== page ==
Epistemic justification and the ignorance excuse

Philosophical Studies 175 (12):3005-3028 (2018)
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Abstract

One of the most common excuses is ignorance. Ignorance does not always excuse, however, for sometimes ignorance is culpable. One of the most natural ways to think of the difference between exculpating and culpable ignorance is in terms of justification; that is, one’s ignorance is exculpating only if it is justified and one’s ignorance is culpable only if it not justified. Rosen :591–610, 2008) explores this idea by first offering a brief account of justification, and then two cases that he claims are counter examples to the justification thesis. The aim of this paper is to defend the justification thesis against Rosen’s two cases. The argument will proceed in the following way. First, I clarify a few things about the nature of culpable ignorance generally and why the justification thesis is so intuitive. I then present Rosen’s purported counterexamples. Once this is done, I argue that Rosen misses an important view of justification in the epistemology literature that I call the pragmatic view. I present a general picture of the pragmatic view, and explain how it fits naturally with our practices of criticizing people’s beliefs, including claims of culpable ignorance. Finally, I address Rosen’s cases arguing that, if the pragmatic view is right, then Rosen’s cases are not counterexamples to the justification thesis.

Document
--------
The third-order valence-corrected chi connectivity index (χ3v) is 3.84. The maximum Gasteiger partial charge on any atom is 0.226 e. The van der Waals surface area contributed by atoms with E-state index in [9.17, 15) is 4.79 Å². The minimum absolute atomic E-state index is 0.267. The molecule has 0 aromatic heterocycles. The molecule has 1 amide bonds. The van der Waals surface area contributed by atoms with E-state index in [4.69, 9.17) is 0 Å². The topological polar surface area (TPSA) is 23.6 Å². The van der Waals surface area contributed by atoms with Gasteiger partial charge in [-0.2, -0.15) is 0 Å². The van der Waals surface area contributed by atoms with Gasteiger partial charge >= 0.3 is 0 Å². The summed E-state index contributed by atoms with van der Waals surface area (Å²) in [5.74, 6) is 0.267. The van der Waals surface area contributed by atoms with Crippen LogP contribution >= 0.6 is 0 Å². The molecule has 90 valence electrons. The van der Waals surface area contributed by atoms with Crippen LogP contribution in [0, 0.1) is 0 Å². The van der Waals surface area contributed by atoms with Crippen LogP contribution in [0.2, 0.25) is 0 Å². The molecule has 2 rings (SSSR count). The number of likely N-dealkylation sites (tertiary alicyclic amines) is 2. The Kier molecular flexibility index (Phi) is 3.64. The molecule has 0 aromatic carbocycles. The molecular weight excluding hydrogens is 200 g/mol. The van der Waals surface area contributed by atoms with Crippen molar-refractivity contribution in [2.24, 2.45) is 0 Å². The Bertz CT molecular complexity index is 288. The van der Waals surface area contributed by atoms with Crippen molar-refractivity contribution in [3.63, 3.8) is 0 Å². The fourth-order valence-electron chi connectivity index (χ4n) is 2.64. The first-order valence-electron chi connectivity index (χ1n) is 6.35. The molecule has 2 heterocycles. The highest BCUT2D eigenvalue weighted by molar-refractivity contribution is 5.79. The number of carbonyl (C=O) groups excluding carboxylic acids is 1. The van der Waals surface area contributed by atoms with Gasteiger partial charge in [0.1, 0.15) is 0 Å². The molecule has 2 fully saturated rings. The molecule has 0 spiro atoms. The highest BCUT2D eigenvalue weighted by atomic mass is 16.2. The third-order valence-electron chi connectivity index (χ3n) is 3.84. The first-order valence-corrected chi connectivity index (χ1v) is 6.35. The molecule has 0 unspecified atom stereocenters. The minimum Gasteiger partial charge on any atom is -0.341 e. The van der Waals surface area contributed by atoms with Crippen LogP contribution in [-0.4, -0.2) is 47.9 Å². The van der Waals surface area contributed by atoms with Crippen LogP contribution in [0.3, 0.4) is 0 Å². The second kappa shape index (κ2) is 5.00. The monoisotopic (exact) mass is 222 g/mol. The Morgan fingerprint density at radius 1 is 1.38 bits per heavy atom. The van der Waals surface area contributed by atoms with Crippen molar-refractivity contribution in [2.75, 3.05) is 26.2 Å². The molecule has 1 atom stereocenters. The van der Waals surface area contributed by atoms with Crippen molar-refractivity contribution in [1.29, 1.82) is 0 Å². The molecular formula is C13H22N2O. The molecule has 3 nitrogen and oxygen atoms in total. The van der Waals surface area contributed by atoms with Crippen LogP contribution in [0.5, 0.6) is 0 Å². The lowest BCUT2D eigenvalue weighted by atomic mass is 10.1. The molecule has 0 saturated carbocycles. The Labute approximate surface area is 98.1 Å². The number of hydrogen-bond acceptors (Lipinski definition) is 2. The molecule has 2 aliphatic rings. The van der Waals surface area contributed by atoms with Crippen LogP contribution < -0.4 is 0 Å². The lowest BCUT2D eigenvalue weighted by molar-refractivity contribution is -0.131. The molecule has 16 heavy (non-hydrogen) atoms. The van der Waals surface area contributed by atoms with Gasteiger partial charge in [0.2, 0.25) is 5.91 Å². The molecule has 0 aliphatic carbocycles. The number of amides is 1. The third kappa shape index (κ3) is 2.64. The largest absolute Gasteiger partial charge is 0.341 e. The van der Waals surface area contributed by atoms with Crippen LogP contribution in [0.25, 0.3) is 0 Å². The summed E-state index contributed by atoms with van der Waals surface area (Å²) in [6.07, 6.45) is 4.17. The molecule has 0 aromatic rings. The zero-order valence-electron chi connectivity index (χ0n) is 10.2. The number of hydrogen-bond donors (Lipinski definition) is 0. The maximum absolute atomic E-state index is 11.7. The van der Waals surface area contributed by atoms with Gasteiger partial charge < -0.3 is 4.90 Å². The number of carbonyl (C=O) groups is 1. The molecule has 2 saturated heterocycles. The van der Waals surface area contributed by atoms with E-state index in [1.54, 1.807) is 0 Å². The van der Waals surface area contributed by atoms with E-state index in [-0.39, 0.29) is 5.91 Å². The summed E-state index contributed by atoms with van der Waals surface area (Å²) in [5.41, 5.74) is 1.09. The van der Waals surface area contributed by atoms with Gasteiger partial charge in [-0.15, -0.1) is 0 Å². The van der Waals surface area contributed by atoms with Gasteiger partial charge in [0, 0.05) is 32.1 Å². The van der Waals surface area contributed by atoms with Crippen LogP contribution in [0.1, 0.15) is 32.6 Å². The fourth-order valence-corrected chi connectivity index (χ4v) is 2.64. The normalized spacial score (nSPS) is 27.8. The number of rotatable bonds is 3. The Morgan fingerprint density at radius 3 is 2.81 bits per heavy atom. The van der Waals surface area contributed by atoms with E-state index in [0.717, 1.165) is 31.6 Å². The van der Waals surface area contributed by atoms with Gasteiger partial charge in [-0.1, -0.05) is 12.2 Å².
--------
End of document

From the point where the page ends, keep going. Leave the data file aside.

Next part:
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Author's Profile

Nathan Biebel
Tulane University

Citations of this work

What's Luck Got to Do with the Luck Pincer?Jesse Hill - forthcoming - Pacific Philosophical Quarterly.

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References found in this work

Knowledge and Lotteries.John Hawthorne - 2003 - Oxford, England: Oxford University Press.
Freedom and Resentment.Peter Strawson - 1962 - Proceedings of the British Academy 48:187-211.
Knowledge and Practical Interests.Jason Stanley - 2005 - Oxford University Press.
Knowledge in an Uncertain World.Jeremy Fantl & Matthew McGrath - 2009 - Oxford, England: Oxford University Press.

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